Well, it’s a summer Saturday on the blog – which means that the Better Health editorial standards are a little more lax. And this week I’m willing to share some highly embarrassing personal details for your amusement.
Over the course of my lifetime, my exposure to baseball has been somewhat limited. In fact, the only games I ever went to were at the demand of an old grad school roommate who had a crush on José Conseco. We lived in Dallas at the time and she forced me to accompany her to the games so that at the end she could stand by the exit gate and catch a glimpse of him as he left the ballpark.
As a long-suffering and supportive friend I endured countless games in the Texas summer heat – sitting in the nosebleeds at Ranger stadium, with no more than a folding seat, napkins to wipe my brow, and a long line to a dirty bathroom. Apparently Nolan Ryan was an amazing pitcher – but it was hard to tell from such a distance.
So that was pretty much the sum total of my experience with baseball, and the reason why I hadn’t been all that interested in taking friends up on more recent invitations to go to a ball game. But yesterday my world changed.
My dear friends Heather and Doug (aka Mr. Heather) convinced me to join them at Nationals stadium yesterday… and I was astonished by the creature comforts of the place. Open air sports bars, restaurants, game tents, air conditioned box seats… food buffets. My goodness. This was not at all what I remembered about baseball – and we got to sit just above home plate.
Now, the only problem was that I really never learned the more complicated rules of the game – like why can the guy on third run home after the outfielder just caught the batter’s ball and he’s out? I know I’m the only person in the world who doesn’t get it, but that’s ok.
The real problem came when I was en route to the game and experienced some brand confusion. I noticed everyone wearing these red hats (on the right below) and I knew that our team was called “The Nats” so… I just didn’t make the association between the W and our team. And quite frankly, the font looks an awful lot like Walgreens doesn’t it?
Yeah, so I did accidentally let slip my confusion about all the “Walgreens hats.” I thought maybe they were a big team sponsor or something.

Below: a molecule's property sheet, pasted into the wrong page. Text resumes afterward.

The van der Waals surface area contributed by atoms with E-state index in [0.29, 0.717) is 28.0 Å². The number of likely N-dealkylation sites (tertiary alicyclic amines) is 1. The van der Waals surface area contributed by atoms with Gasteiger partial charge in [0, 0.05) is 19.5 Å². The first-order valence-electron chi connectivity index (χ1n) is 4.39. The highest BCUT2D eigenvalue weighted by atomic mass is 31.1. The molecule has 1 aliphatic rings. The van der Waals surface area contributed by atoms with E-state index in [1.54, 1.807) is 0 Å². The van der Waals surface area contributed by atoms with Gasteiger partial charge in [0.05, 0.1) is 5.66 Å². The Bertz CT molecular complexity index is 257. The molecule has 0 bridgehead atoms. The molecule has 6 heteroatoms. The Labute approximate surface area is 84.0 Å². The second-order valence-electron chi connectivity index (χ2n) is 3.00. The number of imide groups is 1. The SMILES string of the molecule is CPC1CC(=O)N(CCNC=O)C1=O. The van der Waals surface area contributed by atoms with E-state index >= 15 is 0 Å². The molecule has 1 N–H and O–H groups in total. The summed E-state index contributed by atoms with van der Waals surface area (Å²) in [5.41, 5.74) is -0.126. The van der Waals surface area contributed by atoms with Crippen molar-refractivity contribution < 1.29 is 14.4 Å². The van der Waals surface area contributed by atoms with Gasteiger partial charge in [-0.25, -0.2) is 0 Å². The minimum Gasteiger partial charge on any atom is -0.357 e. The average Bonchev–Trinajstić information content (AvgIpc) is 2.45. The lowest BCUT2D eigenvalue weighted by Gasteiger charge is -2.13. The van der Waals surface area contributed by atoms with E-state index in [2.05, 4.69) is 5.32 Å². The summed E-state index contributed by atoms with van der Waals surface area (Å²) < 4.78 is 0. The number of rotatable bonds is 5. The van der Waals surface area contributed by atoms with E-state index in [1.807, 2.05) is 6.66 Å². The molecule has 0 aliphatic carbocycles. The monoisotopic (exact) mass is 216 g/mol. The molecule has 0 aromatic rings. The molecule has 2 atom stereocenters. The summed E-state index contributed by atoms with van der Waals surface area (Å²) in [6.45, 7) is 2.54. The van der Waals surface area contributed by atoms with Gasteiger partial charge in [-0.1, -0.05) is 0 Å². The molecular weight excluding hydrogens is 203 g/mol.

My friends were at first confused, then horrified, then laughing uncontrollably. I kept protesting that it was an honest mistake (given the branding similarities), and they said, “Oh yeah, like TOTALLY” and did their best blonde Valley Girl impressions.
The other problem was that although I knew the hand movements made when the umpire wanted to indicate that a player was “safe” on base, I didn’t recall that the opposite resulted in a movement very similar to what I do when I’m really psyched about a victory of some sort and say “Yes!” You know, you make a fist with bent arm and bring it quickly down to mid abdomen from shoulder height.
So, in all truth, there was a moment of confusion in my mind when I saw the umpire making the “Yes!” movement – it seemed kind of partisan to me, and I wondered why he didn’t just make the “safe” sign. And then the runner walked away all dejected. I should have kept my mouth shut and let me brain process, but I let it slip to Heather – why does that umpire guy go “Yes!” all the time?
We had a good laugh… some amazing nachos… and our team won 7-6 so it was a really exciting game all the way through. I told Heather the stadium was so nice I’d be happy going there just to hang out – game or not.
Kudos to the Washington Nationals marketing team – even with our team being in last place, the experience was outstanding – causing even a hardened baseball skeptic to rethink her position on game attendance. Now if you could just do something about the Walgreens logo…